And just like that – it’s Friday! If you’re reading this prior to 11AM US Eastern Time/5PM Central European time – then don’t miss out on my YouTube Livestream today (Friday) with GPLama and DesFit – here to answer all your sports tech questions.
But, on to the round-up for the last 24 hours. Oh, and I was going to include the Apple Watch ECG features in this, but still having some challenges with my US-account tied unit getting it to work. So more on that later.
Going forward into next year, Interbike will be canceled for 2019. The organization says it may make a comeback in 2020 in a different format, but not for next year. In a detailed piece with Bicycle Retailer, the organization noted that the decision was made after taking feedback from the industry following this September’s show in Reno (a move from Las Vegas). A core reason cited by the industry was that it needed to be more cost efficient with the entire event being less expensive for retailers especially.
They also noted that with the rise of bike-company specific events, there was simply less money to go around to travel to more bike shows. That’s, of course, a reference to many of the big bike brands (such as Trek) hosting their own events and inviting bike shops to travel to them. While these events no doubt provide for a more direct and intimate event for that bike brand, they come at the cost of retailers being unable to attend larger industry events. But more on that in a second.
I’m actually somewhat surprised by the decision to cancel next year. While it’s no secret that most were concerned going into Interbike this year, I’d argue that most people were actually really happy with how Interbike went off this year in its new home. I thought the Outdoor Demo venue was fantastic (minor first time-locale issues aside). There was something for everyone and the scenery was stunning. It was awesome.
The main convention center was also great in that it was super easy to access and didn’t require going through massive Casino’s or even paying for parking. Quick and efficient, and only like 2 minutes from the airport. I will say that having the venues separated by so far was a bit of a pain, but the structure made it work out so that it mostly didn’t matter to people. Food trucks outside was also awesome.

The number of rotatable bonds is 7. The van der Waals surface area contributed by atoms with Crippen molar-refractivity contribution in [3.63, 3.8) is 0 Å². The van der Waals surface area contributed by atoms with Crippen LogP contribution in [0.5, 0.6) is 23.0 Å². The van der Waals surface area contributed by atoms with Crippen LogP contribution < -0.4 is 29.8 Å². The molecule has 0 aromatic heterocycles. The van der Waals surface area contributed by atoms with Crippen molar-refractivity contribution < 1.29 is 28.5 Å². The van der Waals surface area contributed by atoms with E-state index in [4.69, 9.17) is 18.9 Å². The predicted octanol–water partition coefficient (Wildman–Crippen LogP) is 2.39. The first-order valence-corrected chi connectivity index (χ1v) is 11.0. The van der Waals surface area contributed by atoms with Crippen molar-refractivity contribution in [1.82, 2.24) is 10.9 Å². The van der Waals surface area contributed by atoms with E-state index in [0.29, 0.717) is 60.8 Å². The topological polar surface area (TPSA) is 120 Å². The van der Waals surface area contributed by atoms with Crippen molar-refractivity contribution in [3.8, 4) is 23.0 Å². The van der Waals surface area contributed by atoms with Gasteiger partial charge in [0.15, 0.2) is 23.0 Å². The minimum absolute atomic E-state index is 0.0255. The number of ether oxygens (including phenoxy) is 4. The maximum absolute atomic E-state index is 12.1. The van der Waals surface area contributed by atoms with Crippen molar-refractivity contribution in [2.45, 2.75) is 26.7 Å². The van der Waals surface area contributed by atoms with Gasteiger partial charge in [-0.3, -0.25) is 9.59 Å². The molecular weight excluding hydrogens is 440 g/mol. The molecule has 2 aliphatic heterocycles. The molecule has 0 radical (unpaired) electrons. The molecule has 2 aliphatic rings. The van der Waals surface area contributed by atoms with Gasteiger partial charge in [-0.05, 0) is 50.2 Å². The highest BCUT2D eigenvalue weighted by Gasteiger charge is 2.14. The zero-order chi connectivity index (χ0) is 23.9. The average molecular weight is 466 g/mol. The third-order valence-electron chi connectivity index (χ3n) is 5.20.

Now while there were fewer vendors this year, people seemed pretty excited to be in a refreshed location – and as a result I expect we would have seen an uptick in registrations for next year. At this point though it’d have been too soon to really see that, since the show was too fresh. For example, I know some trainer brands, like Elite, had initially not planned to do Interbike 2018 this past fall, and then decided at the last minute to get a show booth.
But back to a key point here: Lack of major brands.
Companies like Trek, Specialized, Cervelo and many other bike brands aren’t there. Well, actually, they are. Virtually all of these companies send employees to the show – either under the bike brands name, or simply under various other names. That means that these companies are there conducting business, but aren’t actually truly supporting the event as a legit exhibitor. So when a retailer looks at an exhibitor list, they won’t find these companies on it – even if those companies are actually present.
Mind you, this is hardly limited to the biggies either. Nor is it limited to Interbike. It’s common for companies of all sizes to skip exhibitor space in favor of side meetings in hallways or dedicated hotel suites just offsite (or even onsite). This is often driven by cost, due to an event’s exhibitor space simply being too pricey to justify. Though, I haven’t heard that to be a major driver in the case of Interbike specifically (whereas in the case of CES, it most definitely is).